The Bloomsbury Group was a social and artistic movement that emerged in the early 20th century.

It was centered around a group of intellectuals who lived in London’s Bloomsbury neighborhood, including Virginia Woolf and E. M. Forster.

The movement had a major impact on British culture, influencing everything from art to politics to literature–and continues to influence us today!

The major political issue facing Britain at this time was World War I (1914-1918).

Many members of the Bloomsbury Group were pacifists who opposed war;

some even went so far as joining the Socialist Party or founding their own publications (like Woolf’s Hogarth Press).

Their views helped inspire future generations’ opposition toward war and imperialism–for example:

Martin Luther King Jr.

   

‘s nonviolent protest tactics were inspired by Mohandas Gandhi’s use of nonviolence against British rule during India’s struggle for independence

The Bloomsbury Group’s Impact on the Arts

The Bloomsbury Group was a collection of writers and artists who lived in London during the first half of the 20th century.

They were known for their progressive views on sexuality, politics and art.

The group included Virginia Woolf, E M Forster and John Maynard Keynes among others.

The Bloomsbury Group’s major contribution to modern art was through its members’ writings about culture as well as their own work which challenged traditional ideas about painting and sculpture.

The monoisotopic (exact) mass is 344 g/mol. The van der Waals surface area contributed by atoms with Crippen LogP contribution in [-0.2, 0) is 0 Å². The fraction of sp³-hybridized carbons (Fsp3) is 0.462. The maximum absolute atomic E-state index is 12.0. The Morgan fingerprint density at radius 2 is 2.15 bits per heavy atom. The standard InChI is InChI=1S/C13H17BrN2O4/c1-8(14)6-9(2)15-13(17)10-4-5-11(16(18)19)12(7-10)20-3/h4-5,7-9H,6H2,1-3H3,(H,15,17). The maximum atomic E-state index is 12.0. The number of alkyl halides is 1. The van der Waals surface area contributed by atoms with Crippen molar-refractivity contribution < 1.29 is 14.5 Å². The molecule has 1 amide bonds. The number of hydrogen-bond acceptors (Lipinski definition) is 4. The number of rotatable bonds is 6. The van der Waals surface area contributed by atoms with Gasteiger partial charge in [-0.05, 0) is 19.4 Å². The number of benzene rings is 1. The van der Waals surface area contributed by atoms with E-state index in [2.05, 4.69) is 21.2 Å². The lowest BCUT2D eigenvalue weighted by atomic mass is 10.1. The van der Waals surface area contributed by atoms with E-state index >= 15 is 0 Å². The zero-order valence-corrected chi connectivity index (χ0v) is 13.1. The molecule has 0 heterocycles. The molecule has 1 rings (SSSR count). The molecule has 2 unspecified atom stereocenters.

Some members also worked in other media such as photography or film making which helped spread their influence far beyond literary circles alone!

The Bloomsbury Group’s Influence on Philosophy

The Bloomsbury Group’s influence on philosophy was significant.

The group’s ideas were largely informed by the work of G.E. Moore, who argued that some things are simply good or bad, without regard for their consequences or any other factors.

This idea – that there is an objective moral standard – was an important step toward modern ethical theory.

The Bloomsbury Group also influenced later generations through its focus on art and literature as sources of meaning in life, rather than religion or science (or both).

This trend has continued into our own time:

many contemporary philosophers have argued that we should be less concerned with scientific facts and more focused on human experience as a whole

Bloomsbury Group Artists – Wrap Up

The Bloomsbury Group is a collection of artists who came together in London in the early 1900s. They were interested in art and literature, but also had a strong social conscience.

Their work was influenced by the Romanticism movement that had come before them, which focused on nature and emotion rather than reason or logic.

The artists of this group were known for their innovative approaches to both painting and writing;

they often used unusual materials like sandpaper or wax to create texture on canvas, while also experimenting with different types of media such as photography or collage.

The movement also helped establish some modernist trends that we still see today–for example, it was during this era when artists began using abstract shapes instead of realistic images (i.e., Picasso’s cubism).